Learn from a Pro

Our very own farmer Brenton is the king of taking a backyard garden to the extreme. This March, he's going to share some of his knowledge to equip all you Central Texas gardeners with the education needed to make sure your families are well fed this year. Join us on Saturday, March 12th for the Organic Backyard Gardening Workshop w/ Brenton Johnson.

When: Saturday, March 12th 10 am  - 12pm

Where: Our Garfield Farm! 4008 River Road, Garfield TX, 78612

Tickets: Available now!

Brenton's teaching a gardening workshop - don't miss it! Brenton's teaching a gardening workshop - don't miss it!

Nitty Gritty:

  • This workshop is designed to equip Central Texas gardeners with the tools they need to plan and execute a successful spring vegetable garden, and is designed for novice and experienced gardeners, alike.
  • Topics will include: site selection, soil prep, soil fertility, irrigation, planting guidelines, variety selection, and pest management.
  • Workshop instructor will give useful, hands-on demos of proper planting, watering, and harvesting techniques, with a special focus on tomatoes.
  • Participants will have an opportunity for an open discussion and Q&A session with Brenton
 

Backyard Bonuses:
  • All workshop participants will enjoy 10% off their entire transplant order
  • Following the workshop, participants are invited to go on a walk-about with Brenton, where he will give a tour of a portion of the farm
  • All workshop participants are invited to bring a picnic and enjoy the Spring farmscapes
  • Participants will also receive a special discount to our CSA, as a type of crop insurance in case their backyard garden is less than bountiful :)
  • If you bring your kiddos, we will have a JBG volunteer there to bring them on a farm walk-about and some sand pile exploration

Sign up for the gardening workshop at jbgorganic.com/workshop - we've got a limited number of slots available!

CSA BOX CONTENTS WEEK OF FEB 8TH

02/09/16 — Scott

CSA Box Contents Week of Feb 8th CSA Box Contents Week of Feb 8th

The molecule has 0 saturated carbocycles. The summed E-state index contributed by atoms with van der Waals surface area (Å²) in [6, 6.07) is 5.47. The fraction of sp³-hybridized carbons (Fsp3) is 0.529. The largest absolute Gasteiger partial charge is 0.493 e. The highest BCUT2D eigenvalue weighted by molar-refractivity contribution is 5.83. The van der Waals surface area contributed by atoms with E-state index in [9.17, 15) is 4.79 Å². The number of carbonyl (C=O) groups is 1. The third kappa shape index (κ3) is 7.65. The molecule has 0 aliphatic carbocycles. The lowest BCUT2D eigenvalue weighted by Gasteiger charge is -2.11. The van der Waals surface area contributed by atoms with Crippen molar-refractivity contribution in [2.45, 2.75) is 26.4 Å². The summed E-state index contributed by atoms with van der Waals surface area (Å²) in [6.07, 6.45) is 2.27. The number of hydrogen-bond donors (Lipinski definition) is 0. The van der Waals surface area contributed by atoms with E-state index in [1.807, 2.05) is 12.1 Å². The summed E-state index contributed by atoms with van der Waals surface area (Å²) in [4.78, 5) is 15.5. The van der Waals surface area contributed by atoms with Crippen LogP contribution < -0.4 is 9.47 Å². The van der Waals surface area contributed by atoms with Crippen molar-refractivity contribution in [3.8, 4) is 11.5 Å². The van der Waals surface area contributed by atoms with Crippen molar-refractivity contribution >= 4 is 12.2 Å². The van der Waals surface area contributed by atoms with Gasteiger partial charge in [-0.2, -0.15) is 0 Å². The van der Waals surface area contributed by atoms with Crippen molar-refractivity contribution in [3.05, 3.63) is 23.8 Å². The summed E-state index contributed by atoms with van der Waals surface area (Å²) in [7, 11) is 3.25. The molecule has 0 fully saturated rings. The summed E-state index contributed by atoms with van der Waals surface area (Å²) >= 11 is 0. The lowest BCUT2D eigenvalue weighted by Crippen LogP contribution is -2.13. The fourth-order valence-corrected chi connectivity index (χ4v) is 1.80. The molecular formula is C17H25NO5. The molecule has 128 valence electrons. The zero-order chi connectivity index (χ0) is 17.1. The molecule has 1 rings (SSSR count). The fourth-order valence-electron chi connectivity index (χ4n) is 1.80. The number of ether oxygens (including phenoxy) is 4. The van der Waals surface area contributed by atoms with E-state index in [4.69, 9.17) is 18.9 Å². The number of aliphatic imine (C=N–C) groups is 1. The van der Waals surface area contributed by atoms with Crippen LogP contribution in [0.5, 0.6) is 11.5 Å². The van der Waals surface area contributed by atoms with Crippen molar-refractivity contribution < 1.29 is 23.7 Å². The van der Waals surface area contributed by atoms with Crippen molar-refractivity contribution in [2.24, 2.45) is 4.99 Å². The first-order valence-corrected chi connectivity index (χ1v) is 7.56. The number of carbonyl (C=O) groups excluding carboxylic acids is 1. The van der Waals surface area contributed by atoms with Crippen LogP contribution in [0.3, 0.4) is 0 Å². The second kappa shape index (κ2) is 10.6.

Large Box
Beet, Red
Broccoli
Brussels Sprouts
Carrot, Orange
Greens, Collards
Greens, Kale, Curly
Greens, Salad Mix
Greens, Spinach
Herb, Fennel
Herb, Parsley, Flat
Onion, Spring Yellow
Potato, Sweet
Turnip, White Japanese
Medium Box
Beet, Red
Brussels Sprouts
Carrot, Orange
Greens, Collards
Greens, Kale, Curly
Greens, Salad Mix
Greens, Spinach
Herb, Fennel
Herb, Parsley, Flat
Onion, Spring Yellow
Small Box
Bok Choy
Carrot, Orange
Greens, Kale, Curly
Greens, Salad Mix
Herb, Dill
Onion, Spring Yellow
Potato, Sweet
Turnip, Scarlett
Individual Box
Carrot, Orange
Greens, Chard, Rainbow
Greens, Spinach
Lettuce, Mixed head bag
Onion, Spring Yellow
Potato, Sweet

CSA BOX CONTENTS WEEK OF FEB 8TH

02/09/16 — Scott

CSA Box Contents Week of Feb 8th CSA Box Contents Week of Feb 8th

Medium Box
Beet, Red
Brussels Sprouts
Carrot, Orange
Greens, Collards
Greens, Kale, Curly
Greens, Salad Mix
Greens, Spinach
Herb, Fennel
Herb, Parsley, Flat
Onion, Spring Yellow

GRITS BREAKFAST BOWL

02/10/16 — Farm

IMG_3933

by Megan Winfrey

We are big breakfast fans in my house, like huge. It's my husband's favorite meal. He wanted our wedding food to be a breakfast buffet, which I wasn't exactly against! With that being said, breakfast can become monotonous. When you compare it to lunch and dinner, there are significantly less options when it comes to ingredients (which is my rebuttal when having the best-meal-of-the-day argument). What I have for you this week isn't so much of a recipe as it is a lifestyle suggestion. THE GRITS BOWL.

I have two of my cajun-belle gal pals to thank for introducing me to the wonderful world of grits. My college roomie, Ada, taught me how to make them (with butter and Tony's, always) and my childhood friend, Kathryn, taught me that you can, literally, put anything on top of them. What a perfect way to enjoy our JBG produce!

IMG_3931

My grits bowl consists of:
  • 1 serving of grits, prepared, stir in 1 tbs. butter and 1 tbs. Tony's Creole Seasoning
  • Scoop of prepared black beans
  • Half an avocado
  • 1/4 c. shredded cabbage
  • 1/4 c. chopped arugula
  • 1 egg, sunny side up

WEEK 6 IN PHOTOS

02/12/16 — Farm

Weeding the onions. Photo by Scott David Gordon Weeding the onions. Photo by Scott David Gordon